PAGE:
For many of us, this is a busy time a year.  We have the bustle of life, our families, our job or school and the holidays.  This busy schedule prompted me to think about how, in school, I was told that as a social worker there will always be more work than time.  I bet some of you are looking at possibly going back to school, or starting a new job, or trying not to be overwhelmed with a current job and wonder how do people do it all?

In my career as a supervisor, one area that new workers often seem to be lacking in, is the practicalities of how to organize their time, their tasks and caseloads in a way that works.  In the past, I might suggest to someone I supervise different ways to organize, then I would back off.  I told them they would figure out what works for them.  It turns out I should have been more directive.  I may not have tips that will take all the busy away but I can give you ideas on organizing at work and school.

  • Accept that you may have to use time to get time – Time is a very valuable commodity for most of us. You might have all these ideas on better ways to organize and keep your tasks and papers easy to find but balk at the time it will take.  Accept that the energy and time you put in now to organize will pay off when you are done.  Not taking the time to organize will not make the busy go away.
  • Write a to-do list. – I know it seems obvious but I don’t know how many times I have suggested to someone to write down their tasks.  I have to suggest it because they aren’t doing it!  I use a spiral notebook, write my tasks, and write who it pertains to and cross it out when I finish the task.   You can keep a list on paper or your phone – just keep a list.  I have one worker who pulls out his phone every supervision session with a list of topics to discuss.  I have another worker who would rather use technology but keeping lists on his computer or phone didn’t work – he’d never check back – so he started using a notebook.  Figure out what works best for you.
  • Prioritize – Everything does not have to be done now. One of my old supervisors was super crisis oriented.  I would say to her – if everything is an emergency than nothing is an emergency.  Use this for your tasks too.  Everything isn’t vital.  Look at your to-do list.  Ask yourself what tasks have deadlines or what is urgent and what can wait.  Number them in order of importance.  One of my staff uses red, yellow, green to determine what he needs to do next with red being most urgent.
  • Don’t keep putting off what you hate to do. – A teacher once said to me that if something is on our to-do list and we don’t do it – there is something about it we don’t like, are avoiding and we should probably do it first.  I consider this whenever I have something that doesn’t seem to leave my list and I make myself do it.  It seems to free up time because the anticipation of having to do it is gone.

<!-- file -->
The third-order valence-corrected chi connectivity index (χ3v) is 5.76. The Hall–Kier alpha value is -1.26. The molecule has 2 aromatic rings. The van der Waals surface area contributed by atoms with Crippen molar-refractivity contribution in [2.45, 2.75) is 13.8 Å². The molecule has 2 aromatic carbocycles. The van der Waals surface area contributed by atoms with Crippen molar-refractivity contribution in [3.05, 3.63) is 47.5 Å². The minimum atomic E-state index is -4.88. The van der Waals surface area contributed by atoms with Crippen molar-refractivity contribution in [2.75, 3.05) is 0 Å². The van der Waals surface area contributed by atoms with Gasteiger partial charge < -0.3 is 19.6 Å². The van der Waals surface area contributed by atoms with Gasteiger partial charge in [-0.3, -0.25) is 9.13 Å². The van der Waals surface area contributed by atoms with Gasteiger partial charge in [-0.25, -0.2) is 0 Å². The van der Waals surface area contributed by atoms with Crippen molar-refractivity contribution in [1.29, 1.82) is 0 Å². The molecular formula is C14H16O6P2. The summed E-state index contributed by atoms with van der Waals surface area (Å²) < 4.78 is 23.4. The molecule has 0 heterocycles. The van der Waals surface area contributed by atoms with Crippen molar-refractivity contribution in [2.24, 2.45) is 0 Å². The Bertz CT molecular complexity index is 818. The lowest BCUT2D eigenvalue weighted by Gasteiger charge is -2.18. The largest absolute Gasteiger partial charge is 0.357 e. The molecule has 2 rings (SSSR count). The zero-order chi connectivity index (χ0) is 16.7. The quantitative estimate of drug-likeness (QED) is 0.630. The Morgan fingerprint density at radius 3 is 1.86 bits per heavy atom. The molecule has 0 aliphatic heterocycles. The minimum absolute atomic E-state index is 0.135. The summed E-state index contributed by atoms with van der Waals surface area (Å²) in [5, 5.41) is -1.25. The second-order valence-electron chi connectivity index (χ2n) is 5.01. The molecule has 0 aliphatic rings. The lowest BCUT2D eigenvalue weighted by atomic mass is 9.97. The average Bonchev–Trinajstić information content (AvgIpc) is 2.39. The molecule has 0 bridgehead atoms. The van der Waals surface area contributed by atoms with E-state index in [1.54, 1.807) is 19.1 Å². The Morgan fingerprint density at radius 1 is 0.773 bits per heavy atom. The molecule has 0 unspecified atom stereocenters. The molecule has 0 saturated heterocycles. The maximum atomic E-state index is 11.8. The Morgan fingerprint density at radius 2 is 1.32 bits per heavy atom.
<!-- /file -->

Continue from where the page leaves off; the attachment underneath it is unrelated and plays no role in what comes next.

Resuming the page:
• Spreadsheets (with color coding if you are ambitious.) – I am not a super detail oriented person.  I am organized and observant but I just don’t always care about the details.  That being said, I generally have 4-5 spreadsheets open at any given time.  As social workers and students, there so much information we hold that it is essential to organize it some way.  I have seen over 200 clients in private practice.  I supervise 9 staff and between us work with several hundred more clients.  Spreadsheets really help keep information in order
  • Pre-planning is your friend.  – Use a calendar – paperwork or online.  Fill it in and use it.  You will save a lot of time if you pre-plan.  You can cluster appointments near each other or plan your phone calls when you know you have a quiet time.  You don’t waste time always deciding what to do next – you planned for it already. Make sure to include time for administrative tasks and breaks.  I encourage my team to make sure they take some time off during the day.  I also encourage them to block out times where they can be on “do not disturb” and just do paperwork or documentation
  • Don’t let your email box get overrun. – In my inbox, I only leave any email that I have to follow up with somehow.  As soon as I am done with follow-up, I move it to a folder or delete it.  (I also encourage you to use delete with abandon.  I am all about having a paper trail but I don’t really need to save the 20 emails about what everyone is bringing to a potluck. ) It is not unusual for me to receive 150 or more emails a day.  I have a personal rule that I try to never leave more than 20 emails in my inbox at the end of the day and I’m generally successful! This means that the emails I need are easy to find and I am keeping up with my tasks.  I had a supervisor once that when she showed me her email and she had over 15000 emails in her inbox.  Yes – 15000.  There is no way for you to keep up if you have an inbox like that.  Try to get your emails out of your inbox as fast as they come in.
  • Be realistic – When creating your schedule don’t let your ambition get the better of you. Realistically, do you have time to do the tasks you scheduled?  If you don’t, you will just have to find another time to fit them in.
  • Change your thought process. You may have to do your job but you are only human.  At a previous job I supervised, care coordinators had a gigantic amount of paperwork and responsibilities. I would sometimes put Post-it notes around the office.  I would write on them “you can only do what you can do” or “One thing at a time” or “It will all get done eventually.”  You can’t do everything so when it seems overwhelming – give yourself some positive self-talk.  Everything will get done.


This is a busy time a year and there is too much to do.  I often say that we should not wish time away but live every day.  Hopefully, some of these tips for organizing as a student or social worker will let you find some more time.


My Plan